A question-and-answer session to follow. Registration and additional information is available here.
In a rule signed on June 10, 2015, EPA proposed to find that greenhouse gas (GHG) emissions from engines used in certain types of aircraft contribute to air pollution that endangers health and welfare under section 231(a) of the Clean Air Act. Further, anticipating that the International Civil Aviation Organization (ICAO) will adopt a final CO2 emissions standard for aircraft in February 2016, EPA also issued an Advance Notice of Proposed Rulemaking seeking input on the potential use of section 231 to adopt and implement the international aircraft engine CO2 emissions standard domestically.
In the rule, EPA states that it is relying primarily on the scientific and technical evidence in the record supporting the 2009 Endangerment and Cause or Contribute Findings for Greenhouse Gases under section 202(a) (the “2009 finding”), though it also includes subsequent work. It also follows the rationale it previously used with respect to the 2009 finding. For example, EPA proposes to define the air pollution referred to in section 231 to be the mix of the following six well-mixed GHGs: CO2, methane, nitrous oxide, hydrofluorocarbons, perfluorocarbons, and sulfur hexafluoride – the same definition used for the 2009 finding for the purposes of section 202(a).
The rule has been submitted for publication in the Federal Register; the internet version of the rule is available here. Comments will be due within 60 days after publication in the Federal Register. A public hearing will be held in Washington, D.C., on August 11, 2015.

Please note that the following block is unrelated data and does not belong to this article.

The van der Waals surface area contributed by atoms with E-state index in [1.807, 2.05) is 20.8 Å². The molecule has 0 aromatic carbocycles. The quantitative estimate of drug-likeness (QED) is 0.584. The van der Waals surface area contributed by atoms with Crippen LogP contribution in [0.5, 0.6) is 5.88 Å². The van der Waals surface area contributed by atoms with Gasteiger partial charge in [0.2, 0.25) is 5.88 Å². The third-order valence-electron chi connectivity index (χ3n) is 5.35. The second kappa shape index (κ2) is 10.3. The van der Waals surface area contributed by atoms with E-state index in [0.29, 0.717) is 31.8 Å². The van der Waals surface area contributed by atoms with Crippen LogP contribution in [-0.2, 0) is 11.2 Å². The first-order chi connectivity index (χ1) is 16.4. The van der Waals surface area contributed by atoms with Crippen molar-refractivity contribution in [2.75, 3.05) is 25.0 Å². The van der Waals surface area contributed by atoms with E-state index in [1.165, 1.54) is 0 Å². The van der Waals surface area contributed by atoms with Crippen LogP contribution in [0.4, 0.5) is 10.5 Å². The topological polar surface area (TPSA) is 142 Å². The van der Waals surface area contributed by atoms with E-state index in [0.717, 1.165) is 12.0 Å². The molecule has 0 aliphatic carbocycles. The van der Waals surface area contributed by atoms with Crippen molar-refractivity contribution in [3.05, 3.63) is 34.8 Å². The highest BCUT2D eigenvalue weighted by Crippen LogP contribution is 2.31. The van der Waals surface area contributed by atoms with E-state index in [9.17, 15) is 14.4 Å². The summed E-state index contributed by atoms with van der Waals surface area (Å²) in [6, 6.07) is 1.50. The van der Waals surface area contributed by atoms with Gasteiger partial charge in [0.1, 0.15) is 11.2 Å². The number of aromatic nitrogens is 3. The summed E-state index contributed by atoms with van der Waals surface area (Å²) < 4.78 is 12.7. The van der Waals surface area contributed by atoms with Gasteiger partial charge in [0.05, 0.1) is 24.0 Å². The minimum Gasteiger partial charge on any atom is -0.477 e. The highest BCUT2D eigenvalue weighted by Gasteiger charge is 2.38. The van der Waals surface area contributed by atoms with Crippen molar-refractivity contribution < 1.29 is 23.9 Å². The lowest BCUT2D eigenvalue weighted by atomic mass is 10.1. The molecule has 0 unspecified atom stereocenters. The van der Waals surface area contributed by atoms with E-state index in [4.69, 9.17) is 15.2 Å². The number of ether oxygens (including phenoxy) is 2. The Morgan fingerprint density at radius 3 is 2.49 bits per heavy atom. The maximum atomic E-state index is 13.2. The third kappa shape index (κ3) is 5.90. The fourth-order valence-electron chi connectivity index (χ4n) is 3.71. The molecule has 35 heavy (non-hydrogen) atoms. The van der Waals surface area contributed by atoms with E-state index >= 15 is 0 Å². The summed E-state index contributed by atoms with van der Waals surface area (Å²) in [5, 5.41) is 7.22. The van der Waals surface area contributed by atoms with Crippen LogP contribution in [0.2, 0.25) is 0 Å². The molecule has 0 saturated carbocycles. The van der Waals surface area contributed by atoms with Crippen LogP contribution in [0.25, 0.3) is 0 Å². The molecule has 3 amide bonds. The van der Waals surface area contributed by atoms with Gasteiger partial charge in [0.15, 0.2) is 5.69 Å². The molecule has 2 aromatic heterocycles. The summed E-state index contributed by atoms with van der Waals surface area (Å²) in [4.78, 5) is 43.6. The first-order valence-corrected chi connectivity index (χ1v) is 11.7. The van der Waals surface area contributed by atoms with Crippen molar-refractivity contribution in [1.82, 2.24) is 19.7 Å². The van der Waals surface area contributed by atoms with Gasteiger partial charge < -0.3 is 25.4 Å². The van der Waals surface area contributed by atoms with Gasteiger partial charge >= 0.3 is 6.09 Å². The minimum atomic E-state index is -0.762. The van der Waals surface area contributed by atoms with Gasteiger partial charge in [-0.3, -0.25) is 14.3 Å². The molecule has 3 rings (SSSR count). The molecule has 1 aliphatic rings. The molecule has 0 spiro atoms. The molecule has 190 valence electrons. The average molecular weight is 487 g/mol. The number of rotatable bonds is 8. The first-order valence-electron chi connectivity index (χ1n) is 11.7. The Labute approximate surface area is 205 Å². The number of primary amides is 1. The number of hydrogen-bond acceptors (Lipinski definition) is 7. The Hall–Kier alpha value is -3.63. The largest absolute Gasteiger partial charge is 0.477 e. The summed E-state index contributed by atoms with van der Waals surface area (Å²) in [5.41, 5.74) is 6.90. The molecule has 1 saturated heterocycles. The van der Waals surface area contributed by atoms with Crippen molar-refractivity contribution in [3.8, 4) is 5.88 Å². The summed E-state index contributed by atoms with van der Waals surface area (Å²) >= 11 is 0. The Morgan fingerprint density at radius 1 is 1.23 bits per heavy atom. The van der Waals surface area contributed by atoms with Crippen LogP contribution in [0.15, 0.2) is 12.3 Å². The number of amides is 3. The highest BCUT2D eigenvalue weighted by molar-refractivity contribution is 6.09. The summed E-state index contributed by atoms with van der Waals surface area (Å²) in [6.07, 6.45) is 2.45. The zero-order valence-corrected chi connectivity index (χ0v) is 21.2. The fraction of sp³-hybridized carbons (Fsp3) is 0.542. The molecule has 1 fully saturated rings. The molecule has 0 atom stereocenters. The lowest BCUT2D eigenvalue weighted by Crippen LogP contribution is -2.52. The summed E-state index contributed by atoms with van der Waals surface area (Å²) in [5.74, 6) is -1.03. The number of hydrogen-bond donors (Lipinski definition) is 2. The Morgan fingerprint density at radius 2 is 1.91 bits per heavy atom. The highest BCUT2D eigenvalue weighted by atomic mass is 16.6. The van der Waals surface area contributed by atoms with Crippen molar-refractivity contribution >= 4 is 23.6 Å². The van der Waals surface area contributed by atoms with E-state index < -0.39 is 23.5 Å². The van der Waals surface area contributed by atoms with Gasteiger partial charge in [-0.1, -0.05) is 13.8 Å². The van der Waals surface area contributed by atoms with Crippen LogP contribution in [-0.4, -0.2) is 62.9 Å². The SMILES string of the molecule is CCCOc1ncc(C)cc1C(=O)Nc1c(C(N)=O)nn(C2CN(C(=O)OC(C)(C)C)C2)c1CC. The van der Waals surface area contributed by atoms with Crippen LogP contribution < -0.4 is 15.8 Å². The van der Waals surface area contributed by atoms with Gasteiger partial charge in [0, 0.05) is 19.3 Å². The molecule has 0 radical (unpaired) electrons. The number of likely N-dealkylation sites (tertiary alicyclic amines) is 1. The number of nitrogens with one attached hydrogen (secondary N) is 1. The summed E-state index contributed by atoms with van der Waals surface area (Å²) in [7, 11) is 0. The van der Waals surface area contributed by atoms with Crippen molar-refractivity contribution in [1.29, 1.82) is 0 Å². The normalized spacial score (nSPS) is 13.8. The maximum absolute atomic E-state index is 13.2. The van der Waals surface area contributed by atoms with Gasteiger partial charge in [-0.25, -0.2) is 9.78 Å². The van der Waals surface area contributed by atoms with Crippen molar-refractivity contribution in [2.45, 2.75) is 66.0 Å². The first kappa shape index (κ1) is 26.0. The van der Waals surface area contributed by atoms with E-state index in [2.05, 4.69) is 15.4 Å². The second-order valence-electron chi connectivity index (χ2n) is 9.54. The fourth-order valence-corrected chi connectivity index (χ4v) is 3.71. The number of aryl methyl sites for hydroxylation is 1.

Partners E. Lynn Grayson and Steven M. Siros have published a new article titled “Nanotechnology: U.S. Regulatory Framework and Legal Risk Management” in the Westlaw Journal of Toxic Torts addressing some of the legal and technical challenges associated with nanotechnology. While nanotechnology offers the opportunity for tremendous scientific advances in industrial, commercial, and consumer products, and has been referred to by some as the second coming of the Industrial Revolution, there has been growing concern and associated regulatory scrutiny with respect to how nanotechnology interacts with human health and the environment. The article provides an overview of how nanotechnology is defined, key regulatory initiatives, public and private partnerships assessing potential concerns, and risk management considerations.
In honor of the fifth anniversary of our entry into the blogosphere, we are excited to announce a major revamp of the Corporate Environmental Lawyer’s design. In addition to the blog’s sophisticated new look, our readers will enjoy:
- Mobile and tablet responsive technology
- A trending-categories cloud list
- Easy-to-use social sharing buttons
Streamlined navigation menus
- Access to all five years of posts